with the sweating, jeering crowd, Mary,
after the long, stumbling walk from town,
dust scratching your thoat, exhaustion turning in upon itself,
and a blood-red ache throbbing in your chest.
But you are there, as a hush falls over the crowd.
Ominous. Deep. A stifled sob escapes from a woman near you,
as iron beats against iron and His hands are nailed, nailed, nailed.
Up now! Hoist high! His cross becomes a raw scar, cut against the sky.
No returning now, Mary. What you have given is broken, scourged, and spiked to a beam.
And though you may hold a silent scream behind the beating of your heart,
you do not turn away. You stand there, a silence hidden among the shouts, a prayer, a balm to heal the kiss of Judas on His cheek.
Your eyes meet His, and all the dwindling years pass between you in that glance:
a baby's spread fingers exploring your face;
a small boy's laughter sounding in the summer sun;
sturdy shelves and tables fashioned for you by His calloused hands;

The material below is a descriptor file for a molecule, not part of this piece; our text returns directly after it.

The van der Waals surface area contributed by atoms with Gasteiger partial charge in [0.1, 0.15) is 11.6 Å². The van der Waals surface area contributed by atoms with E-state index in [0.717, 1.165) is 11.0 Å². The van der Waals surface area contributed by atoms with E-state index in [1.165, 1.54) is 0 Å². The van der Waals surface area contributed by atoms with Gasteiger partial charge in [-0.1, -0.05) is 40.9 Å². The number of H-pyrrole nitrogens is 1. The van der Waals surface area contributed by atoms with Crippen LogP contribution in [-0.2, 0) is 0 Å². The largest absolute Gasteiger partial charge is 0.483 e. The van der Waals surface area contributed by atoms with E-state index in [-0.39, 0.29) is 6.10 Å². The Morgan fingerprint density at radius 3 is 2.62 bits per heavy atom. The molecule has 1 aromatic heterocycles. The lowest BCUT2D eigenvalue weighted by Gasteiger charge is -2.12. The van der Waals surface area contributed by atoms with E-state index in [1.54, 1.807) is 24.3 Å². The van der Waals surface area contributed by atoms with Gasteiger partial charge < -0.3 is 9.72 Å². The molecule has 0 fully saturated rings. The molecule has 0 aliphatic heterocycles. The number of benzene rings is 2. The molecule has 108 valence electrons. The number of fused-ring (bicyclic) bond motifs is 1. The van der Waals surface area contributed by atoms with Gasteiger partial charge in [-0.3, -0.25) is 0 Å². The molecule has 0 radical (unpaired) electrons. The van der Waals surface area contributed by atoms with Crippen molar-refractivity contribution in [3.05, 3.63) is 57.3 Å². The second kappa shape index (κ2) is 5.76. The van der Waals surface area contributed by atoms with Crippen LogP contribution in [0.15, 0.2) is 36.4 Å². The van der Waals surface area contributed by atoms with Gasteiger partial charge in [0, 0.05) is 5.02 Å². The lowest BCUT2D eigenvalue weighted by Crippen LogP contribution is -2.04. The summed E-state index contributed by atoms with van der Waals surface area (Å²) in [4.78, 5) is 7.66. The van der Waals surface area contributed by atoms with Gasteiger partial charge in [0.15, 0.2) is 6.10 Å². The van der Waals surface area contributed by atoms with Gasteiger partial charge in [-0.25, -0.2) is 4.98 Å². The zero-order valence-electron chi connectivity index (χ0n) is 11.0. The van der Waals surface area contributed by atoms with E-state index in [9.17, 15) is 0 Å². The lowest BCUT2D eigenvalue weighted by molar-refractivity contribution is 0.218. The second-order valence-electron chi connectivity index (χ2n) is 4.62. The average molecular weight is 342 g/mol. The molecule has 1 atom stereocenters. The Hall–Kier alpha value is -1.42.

His clear strong voice leading the family in prayer at Passover time;
the goodbyes, the tears, the glad returnings;
all gather to a point for you to hold one last time.
A strong arm tightens around your shoulders now.
It is John, your Son's beloved friend.
In labored syllables, Jesus speaks,
With what rush of love you must have accepted that unexpected gift,
Some say they placed Him in your arms when they finally took Him down.
I can see you gently untwisting the thorns from His tangled hair, covering His wounded side with your garment, and rocking Him back and forth, back and forth, back and forth. But He is dead, Mary. Dead.
Oh! Dead that I might live!
Precious Lord, I am so unworthy of Your sacrifice! But seeing You die as Your mother did, has made me love You more than ever before.
Could it be that's all You ask of me this day?